– In my opinion, it was clear that the well-known controversial scenes in Srpski Film were highly stylized and unrealistic. But the overwhelming majority is stuck in those scenes. Do you think that the violence and adult content (“shock and awe”) in the movie made your message invisible? I always thought that perhaps you wanted to hit our face that we are apolitical people who get stuck in form but avoid interpreting the content. Was it your intention?
The entire film is intentionally stylized. It’s not realism, it’s a heightened cinematic reality, as it should be. Satire is exaggeration of the trivial in order to get the point across – life is porn, job is fucking etc. So, in terms of genre, when you’re dealing with noir horror satire, shock and awe are part of the language, and subtlety must go out the window. I have always wanted to make stylized, expressive, baroque films that transcend genre. On the other hand, social realism is a dominant genre in stately-funded Balkan Cinema, so we specifically wanted to avoid it. It is traditionally low on visual expression, and too one-note in its meaning, while it wallows in the pathetic. Perhaps if it was done in that style, people would take it more seriously, because that’s what they’re accustomed to, it’s how they’re trained to react to it. Documentary style automatically means something subtle and serious, while expressive thriller/horror genre vibe means exploitation. I think that’s fundamentally wrong. In fact, when they’re watching a genre film, audience spontaneously goes into an entertainment-prone trance, so they’re much more open to subversive ideas that you can slide into their subconscious. Robin Wood, great film theoretician wrote about that, but he was dealing with the 70s genre films, which were multilayered and provocative, contrary to the ones made now.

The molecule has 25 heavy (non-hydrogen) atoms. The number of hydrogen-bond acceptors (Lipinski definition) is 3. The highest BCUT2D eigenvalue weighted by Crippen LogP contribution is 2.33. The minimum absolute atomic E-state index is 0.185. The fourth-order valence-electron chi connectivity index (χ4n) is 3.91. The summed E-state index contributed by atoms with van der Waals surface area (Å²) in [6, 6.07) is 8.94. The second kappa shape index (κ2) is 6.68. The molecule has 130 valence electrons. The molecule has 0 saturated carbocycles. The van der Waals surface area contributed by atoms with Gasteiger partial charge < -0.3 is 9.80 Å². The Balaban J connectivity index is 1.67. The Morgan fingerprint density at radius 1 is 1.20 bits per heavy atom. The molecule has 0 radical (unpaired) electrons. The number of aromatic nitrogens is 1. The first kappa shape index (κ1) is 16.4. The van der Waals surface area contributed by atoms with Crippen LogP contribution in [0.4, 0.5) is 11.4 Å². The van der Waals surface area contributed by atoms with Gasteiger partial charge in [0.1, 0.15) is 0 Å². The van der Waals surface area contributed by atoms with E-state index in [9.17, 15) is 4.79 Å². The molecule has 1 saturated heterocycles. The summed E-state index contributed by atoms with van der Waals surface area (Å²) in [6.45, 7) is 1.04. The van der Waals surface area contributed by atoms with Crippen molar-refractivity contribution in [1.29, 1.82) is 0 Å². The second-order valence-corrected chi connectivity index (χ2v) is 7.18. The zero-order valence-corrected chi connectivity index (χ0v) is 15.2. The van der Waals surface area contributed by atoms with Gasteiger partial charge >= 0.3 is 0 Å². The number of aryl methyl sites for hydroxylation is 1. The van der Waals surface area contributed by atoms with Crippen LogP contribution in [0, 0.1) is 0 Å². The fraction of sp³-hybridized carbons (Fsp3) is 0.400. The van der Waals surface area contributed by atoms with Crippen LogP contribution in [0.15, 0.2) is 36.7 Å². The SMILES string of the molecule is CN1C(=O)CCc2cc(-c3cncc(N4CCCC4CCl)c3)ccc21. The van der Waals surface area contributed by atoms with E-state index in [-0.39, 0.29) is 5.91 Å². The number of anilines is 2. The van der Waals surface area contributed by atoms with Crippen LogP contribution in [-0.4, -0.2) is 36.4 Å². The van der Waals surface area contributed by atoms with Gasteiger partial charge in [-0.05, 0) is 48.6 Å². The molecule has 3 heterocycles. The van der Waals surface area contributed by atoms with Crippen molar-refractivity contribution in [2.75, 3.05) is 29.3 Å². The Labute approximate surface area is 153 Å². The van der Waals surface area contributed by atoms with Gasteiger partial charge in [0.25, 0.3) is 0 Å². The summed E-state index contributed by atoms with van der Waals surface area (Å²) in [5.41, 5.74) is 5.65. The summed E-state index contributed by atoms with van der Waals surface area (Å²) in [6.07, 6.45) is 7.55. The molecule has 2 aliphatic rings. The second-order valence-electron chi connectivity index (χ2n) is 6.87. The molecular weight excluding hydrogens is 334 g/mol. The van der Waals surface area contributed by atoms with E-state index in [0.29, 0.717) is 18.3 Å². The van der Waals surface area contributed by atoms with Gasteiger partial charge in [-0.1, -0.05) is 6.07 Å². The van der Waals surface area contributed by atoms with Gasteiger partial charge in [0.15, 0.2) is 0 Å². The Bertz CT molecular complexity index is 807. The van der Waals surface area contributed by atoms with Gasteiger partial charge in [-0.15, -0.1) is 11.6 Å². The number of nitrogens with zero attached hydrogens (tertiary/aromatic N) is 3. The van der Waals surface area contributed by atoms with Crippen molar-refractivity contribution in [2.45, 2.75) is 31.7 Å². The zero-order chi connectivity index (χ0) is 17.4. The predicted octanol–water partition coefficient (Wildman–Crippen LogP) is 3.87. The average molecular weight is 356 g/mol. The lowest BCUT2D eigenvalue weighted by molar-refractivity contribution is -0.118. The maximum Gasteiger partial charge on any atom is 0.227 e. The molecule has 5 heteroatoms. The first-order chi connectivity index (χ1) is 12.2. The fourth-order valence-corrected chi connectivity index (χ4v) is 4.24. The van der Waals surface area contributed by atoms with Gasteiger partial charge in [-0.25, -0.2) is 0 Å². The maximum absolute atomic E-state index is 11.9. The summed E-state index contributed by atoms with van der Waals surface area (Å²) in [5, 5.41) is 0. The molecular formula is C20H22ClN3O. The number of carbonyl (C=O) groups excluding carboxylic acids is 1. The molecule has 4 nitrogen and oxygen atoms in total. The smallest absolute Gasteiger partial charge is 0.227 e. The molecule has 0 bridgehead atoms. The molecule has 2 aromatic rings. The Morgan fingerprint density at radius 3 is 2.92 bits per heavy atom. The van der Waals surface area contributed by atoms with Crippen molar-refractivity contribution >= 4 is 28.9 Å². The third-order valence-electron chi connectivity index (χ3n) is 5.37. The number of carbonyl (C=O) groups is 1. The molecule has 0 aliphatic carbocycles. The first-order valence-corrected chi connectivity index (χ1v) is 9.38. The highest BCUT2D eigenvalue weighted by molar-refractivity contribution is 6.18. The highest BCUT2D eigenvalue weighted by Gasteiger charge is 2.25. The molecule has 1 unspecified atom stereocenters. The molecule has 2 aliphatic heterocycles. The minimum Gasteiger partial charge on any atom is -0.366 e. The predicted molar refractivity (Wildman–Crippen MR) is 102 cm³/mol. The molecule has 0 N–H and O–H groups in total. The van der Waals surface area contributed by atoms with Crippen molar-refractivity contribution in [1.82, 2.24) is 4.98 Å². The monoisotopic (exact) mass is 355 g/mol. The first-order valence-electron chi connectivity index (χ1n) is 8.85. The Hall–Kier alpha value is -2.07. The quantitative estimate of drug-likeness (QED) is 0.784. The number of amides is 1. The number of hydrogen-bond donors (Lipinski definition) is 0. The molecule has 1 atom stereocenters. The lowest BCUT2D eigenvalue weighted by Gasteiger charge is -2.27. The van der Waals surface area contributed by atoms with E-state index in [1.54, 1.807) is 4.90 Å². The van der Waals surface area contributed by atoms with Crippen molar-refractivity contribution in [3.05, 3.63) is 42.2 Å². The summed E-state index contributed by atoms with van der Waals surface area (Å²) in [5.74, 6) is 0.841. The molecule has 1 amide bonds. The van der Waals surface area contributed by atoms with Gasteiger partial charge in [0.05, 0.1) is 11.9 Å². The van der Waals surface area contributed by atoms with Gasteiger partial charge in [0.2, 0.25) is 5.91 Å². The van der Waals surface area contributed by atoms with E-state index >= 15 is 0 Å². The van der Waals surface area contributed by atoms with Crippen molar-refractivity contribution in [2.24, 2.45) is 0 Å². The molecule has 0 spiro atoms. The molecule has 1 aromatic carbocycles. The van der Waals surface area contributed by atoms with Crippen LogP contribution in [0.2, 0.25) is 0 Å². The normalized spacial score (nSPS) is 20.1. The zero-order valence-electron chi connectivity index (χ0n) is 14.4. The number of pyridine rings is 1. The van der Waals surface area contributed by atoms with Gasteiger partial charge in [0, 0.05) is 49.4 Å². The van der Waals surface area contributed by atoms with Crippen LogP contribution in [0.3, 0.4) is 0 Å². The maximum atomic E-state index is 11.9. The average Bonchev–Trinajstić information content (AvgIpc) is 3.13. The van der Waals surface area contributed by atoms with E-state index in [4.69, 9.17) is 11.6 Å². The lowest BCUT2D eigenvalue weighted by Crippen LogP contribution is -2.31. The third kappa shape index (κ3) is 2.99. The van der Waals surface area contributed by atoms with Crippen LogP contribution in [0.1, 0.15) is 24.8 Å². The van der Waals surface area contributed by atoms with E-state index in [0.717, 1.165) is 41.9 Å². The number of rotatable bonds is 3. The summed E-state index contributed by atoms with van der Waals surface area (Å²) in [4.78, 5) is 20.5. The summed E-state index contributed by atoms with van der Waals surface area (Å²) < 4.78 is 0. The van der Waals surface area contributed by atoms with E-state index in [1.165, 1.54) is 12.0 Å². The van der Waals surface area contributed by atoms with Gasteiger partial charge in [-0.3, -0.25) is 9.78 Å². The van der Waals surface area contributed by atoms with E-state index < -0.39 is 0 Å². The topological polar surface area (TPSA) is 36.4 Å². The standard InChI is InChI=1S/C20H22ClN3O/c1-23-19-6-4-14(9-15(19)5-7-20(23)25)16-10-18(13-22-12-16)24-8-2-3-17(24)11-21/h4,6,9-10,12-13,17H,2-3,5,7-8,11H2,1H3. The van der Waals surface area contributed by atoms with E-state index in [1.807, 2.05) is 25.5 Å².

In that sense, you’re absolutely right – it’s not only that most people are inherently apolitical, but that contemporary cinema (both mainstream and arthouse) has rendered them unable to separate form from content. If they’re watching a genre film, it must be entertainment only, if it’s a documentary-style drama, its content must be serious. Our film was made to defy those false preconceptions.
– In an interview, you count your sources of cinematic inspiration as Post-Vietnam Syndrome filmmakers such as Roman Polanski, Brian De Palma, William Friedkin. What about the highly political cult films of Pier Paolo Pasolini like “Salò, or the 120 Days of Sodom”? What else inspired you, cinematically or not?
I don’t think De Palma’s films are any less political than Pasolini’s, even the majority of those he did at the peak of his Hollywood powers. It was only cleverly disguised by the genre, which is exactly what we were talking about, concerning form and content.